After several pandemic-related delays, the Liberal government said it is now on track to connect 98% of Canadians to high-speed internet by 2026.
This announcement comes as more Canadians find themselves living online while working from home due to COVID-19 restrictions.
Prime Minister Justin Trudeau and several cabinet ministers held a press conference in Ottawa to launch a $ 1.75 billion universal broadband fund – a program announced in the federal government’s 2019 budget and was featured in the election campaign as well as highlighted in the September throne speech. Most of the money was announced in last year’s budget.
Rural Economic Development Minister Maryam Monsef told reporters: “We are ready in March with the new Global Broadband Fund but then the pandemic comes.”
The prime minister said the government is now on its way to connecting 98% of Canadians to the high-speed internet by 2026 – up from the 95% benchmark promised earlier – and will connect the rest by 2030.
“These are ambitious targets and we are ready to meet them,” Trudeau said.
About $150 million from the fund will be freed up to fund projects aimed at getting communities connected by next fall.
Senior officials with the Department of Innovation, Science and Economic Development said applications will be reviewed on an ongoing basis until January 15, 2021, to have projects completed by mid-November, 2021.
The prime minister said the government had also reached a 600 million agreement with Telesat on satellite capabilities to improve broadband service in remote and northern regions.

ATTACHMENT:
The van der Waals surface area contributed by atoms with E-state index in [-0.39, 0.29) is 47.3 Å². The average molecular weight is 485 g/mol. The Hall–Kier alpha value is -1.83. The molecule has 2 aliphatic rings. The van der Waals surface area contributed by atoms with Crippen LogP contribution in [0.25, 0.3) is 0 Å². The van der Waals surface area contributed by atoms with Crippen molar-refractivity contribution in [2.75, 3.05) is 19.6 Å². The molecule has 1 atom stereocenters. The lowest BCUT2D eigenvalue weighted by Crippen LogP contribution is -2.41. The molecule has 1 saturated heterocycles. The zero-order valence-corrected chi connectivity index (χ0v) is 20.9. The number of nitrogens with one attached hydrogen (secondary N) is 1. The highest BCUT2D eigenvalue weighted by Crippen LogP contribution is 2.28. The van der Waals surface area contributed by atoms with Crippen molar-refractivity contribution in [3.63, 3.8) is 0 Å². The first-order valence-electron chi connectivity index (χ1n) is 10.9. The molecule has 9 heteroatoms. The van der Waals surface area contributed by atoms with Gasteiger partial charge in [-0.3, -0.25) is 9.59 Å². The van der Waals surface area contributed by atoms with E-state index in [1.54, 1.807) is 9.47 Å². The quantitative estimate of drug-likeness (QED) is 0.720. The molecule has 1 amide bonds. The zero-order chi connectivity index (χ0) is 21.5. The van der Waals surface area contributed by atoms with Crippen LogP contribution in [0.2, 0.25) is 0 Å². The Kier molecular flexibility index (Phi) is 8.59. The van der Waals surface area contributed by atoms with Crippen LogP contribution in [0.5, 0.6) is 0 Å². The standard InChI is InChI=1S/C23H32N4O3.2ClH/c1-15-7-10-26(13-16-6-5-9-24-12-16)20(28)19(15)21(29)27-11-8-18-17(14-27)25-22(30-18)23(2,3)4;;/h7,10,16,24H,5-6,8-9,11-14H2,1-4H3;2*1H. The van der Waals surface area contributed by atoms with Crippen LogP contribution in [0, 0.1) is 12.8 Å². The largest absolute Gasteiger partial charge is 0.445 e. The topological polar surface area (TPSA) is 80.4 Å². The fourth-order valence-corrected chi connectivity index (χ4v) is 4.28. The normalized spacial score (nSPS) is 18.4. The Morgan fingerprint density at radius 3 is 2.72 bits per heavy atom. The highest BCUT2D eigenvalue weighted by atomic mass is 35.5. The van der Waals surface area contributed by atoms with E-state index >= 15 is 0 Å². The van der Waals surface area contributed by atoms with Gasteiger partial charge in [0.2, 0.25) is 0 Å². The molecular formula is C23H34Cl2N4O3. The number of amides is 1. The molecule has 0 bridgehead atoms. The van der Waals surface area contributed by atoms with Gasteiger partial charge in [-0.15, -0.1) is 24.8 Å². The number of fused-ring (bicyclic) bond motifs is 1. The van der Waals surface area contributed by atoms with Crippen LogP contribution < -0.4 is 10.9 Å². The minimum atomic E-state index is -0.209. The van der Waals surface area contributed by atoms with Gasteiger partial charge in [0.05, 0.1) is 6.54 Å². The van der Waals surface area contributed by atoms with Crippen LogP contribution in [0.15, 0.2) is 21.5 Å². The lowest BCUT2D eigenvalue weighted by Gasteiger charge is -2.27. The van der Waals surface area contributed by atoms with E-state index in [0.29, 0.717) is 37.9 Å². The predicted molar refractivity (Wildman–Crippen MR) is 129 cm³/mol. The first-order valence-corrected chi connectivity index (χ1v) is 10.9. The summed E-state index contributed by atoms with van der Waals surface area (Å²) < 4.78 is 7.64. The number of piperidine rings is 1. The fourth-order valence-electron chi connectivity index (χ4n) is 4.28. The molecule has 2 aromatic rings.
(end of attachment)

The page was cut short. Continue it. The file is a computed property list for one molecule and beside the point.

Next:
Opposition Conservatives criticized the government’s schedule, arguing Canadians need better access to the Internet now than ever.
Senator John Nater, Conservatives critic of rural economic development, said: “This is completely unacceptable and is a slap in the face of nearly a million Canadians who don’t have internet access at home, reliable mobile phone signals are even harder to see.
“For many months, the Conservative Party has been demanding specific action to get Canadians connected. We will continue to campaign to lower mobile phone prices and improve broadband internet services so that people can stay connected. People living in rural and remote areas have consistent access to these essential services. “
Following this morning’s announcement was a technical meeting for reporters on how the program works.
CRTC declared broadband internet a basic telecommunications service in 2016. But data shows that only 40.8% of rural Canadian households can access with download speeds of at least 50 megabits per second (Mbps) and 10 Mbps upload speed.
The government says those speeds will allow Canadians to work and study online and access services remotely.
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